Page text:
New camera designs have also allowed for better image reconstruction software. In fact, there have been many advances in SPECT software over the years, many of which have allowed doctors to reduce the doses of radioactive tracers while improving the quality of the image resolution.

As such advancements continue to be made in the technology of SPECT imaging, it shouldn’t be a reach to expect advances in medical research to be made as a result. There are still many mysteries concerning the brain. It was only recently that researchers found that SPECT could help distinguish between depression and other cognitive disorders — something that was often difficult to differentiate due to overlapping symptoms. 

Additionally, there are still plenty of mysteries involving the brain that new SPECT imaging technology could help solve. For example, CTE (Chronic Traumatic Encephalopathy) has been all over the news lately due to the controversy surrounding concussions in the NFL. The problem is that CTE can only be identified through autopsy. It’s also quite difficult at the moment to differentiate CTE from other neurodegenerative diseases. However, there’s no reason not to believe that further advancements in SPECT imaging technology and further use of SPECT imaging in the research of CTE could result in a breakthrough in the near future.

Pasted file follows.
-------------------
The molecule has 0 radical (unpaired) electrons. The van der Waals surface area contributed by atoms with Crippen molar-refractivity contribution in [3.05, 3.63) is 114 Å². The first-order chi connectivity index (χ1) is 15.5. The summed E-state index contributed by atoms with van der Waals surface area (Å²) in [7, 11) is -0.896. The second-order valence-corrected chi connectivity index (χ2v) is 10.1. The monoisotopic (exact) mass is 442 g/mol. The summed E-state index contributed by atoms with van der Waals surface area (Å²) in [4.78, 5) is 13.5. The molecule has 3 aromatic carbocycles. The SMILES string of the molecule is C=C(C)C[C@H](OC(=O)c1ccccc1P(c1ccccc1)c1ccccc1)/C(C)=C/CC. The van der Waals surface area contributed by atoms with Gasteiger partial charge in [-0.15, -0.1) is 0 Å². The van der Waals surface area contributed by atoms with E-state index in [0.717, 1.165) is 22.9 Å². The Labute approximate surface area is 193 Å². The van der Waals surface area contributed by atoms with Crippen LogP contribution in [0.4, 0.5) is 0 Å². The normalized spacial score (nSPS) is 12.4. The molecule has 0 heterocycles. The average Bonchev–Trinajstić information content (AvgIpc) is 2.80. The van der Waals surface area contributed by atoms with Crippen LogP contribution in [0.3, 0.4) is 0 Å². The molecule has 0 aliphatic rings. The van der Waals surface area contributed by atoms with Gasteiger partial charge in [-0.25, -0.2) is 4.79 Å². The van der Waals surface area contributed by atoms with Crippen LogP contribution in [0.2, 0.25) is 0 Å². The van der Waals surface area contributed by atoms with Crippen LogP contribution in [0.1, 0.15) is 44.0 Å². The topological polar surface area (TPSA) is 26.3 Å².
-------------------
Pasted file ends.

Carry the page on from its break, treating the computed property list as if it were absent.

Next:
More and more NM systems are being sold with a CT attached. The benefit is that the CT provides the anatomical (structural) images, SPECT provides the functional image. When one is overlaid on the other you can see exactly where in the body the activity is taking place. Think of it like a weather map. If they just showed you the colored weather (NM scan) it would be difficult for you to tell whether the storm was over WI or MI. Once you overlay the US map (CT image) with the states outlined you can tell exactly where the storm is.